UN issues new forensic guidelines to assist countries deal with drug-facilitated crimes

Mr Yury Fedotov - UNODC Boss

The United Nations Office on Drugs and Crime (UNODC) February 1, 2012 issued new forensic guidelines that will enable member states to effectively deal with drug-facilitated crimes as well as sexual assault.

The manual is known as the Guidelines for the Forensic Analysis of Drugs Facilitating Sexual Assault and Other Criminal Acts.

“These guidelines address forensic related issues that arise from the time a victim reports a crime to law enforcement; the process of proper and timely evidence collection by health care professionals; to the laboratory analysis by forensic scientists in order to produce reliable and accurate results for admissible evidence in court,” said the UN agency.

The guidelines, it said, will enhance the analytical capabilities of laboratories in different countries and raise awareness of the required synergies between forensic laboratories, investigation personnel and medical professionals in addressing drug-facilitated crime.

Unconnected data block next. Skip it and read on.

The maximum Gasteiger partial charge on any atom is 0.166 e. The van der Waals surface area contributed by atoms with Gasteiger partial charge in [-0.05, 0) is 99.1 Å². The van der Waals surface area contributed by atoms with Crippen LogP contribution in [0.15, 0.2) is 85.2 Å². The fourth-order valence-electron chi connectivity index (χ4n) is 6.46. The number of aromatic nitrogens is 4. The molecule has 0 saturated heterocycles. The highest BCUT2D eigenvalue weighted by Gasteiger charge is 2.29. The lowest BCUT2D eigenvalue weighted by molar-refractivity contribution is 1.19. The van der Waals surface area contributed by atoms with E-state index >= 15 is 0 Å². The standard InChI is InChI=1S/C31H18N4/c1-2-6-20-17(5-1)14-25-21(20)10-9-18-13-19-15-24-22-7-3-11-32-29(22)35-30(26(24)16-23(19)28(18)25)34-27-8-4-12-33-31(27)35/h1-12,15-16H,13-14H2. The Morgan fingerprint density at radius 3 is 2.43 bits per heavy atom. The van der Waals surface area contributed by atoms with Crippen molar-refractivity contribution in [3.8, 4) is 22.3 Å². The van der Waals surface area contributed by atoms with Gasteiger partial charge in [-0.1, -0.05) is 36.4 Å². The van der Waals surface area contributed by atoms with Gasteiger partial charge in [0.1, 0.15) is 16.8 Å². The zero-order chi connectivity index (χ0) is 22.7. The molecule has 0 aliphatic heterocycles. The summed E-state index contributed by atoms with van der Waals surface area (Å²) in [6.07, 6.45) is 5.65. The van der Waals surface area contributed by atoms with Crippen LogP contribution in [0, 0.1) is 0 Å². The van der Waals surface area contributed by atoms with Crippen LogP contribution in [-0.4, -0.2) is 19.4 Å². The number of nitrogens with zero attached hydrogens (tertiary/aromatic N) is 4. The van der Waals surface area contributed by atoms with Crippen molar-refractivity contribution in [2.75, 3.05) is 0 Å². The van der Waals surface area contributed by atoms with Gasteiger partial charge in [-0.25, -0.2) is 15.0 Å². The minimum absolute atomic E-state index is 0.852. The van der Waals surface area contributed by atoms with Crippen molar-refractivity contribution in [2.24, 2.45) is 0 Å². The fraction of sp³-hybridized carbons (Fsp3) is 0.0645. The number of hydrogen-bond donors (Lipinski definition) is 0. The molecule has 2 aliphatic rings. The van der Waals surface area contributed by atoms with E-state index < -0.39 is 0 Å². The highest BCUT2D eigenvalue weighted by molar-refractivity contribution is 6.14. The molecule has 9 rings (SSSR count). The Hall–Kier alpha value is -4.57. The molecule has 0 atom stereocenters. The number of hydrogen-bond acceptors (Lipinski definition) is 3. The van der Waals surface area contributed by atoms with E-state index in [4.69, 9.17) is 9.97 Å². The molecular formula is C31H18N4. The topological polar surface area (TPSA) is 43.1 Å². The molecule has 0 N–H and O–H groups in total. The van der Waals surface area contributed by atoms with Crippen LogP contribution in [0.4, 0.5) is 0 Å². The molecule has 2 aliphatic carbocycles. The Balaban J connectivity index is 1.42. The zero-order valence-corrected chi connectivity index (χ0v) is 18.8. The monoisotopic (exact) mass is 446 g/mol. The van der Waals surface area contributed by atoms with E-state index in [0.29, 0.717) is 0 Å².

According to the UNODC, there has been a significant increase in reports of drug-facilitated crime worldwide but “unfortunately the nature and extent of the problem is not well established due to scarcity of accurate data.”

“Quite often, these crimes go unpunished because of lack of forensic evidence to convict the perpetrators as a result of poor, and often late collection and analysis of vital evidence such as urine, blood or hair samples,” said Justice Tettey, Chief of Laboratory and Scientific Section at the UNODC.

The guidelines were developed in response to Resolution 53/7 adopted by the Commission on Narcotic Drugs in 2010.

By Ekow Quandzie

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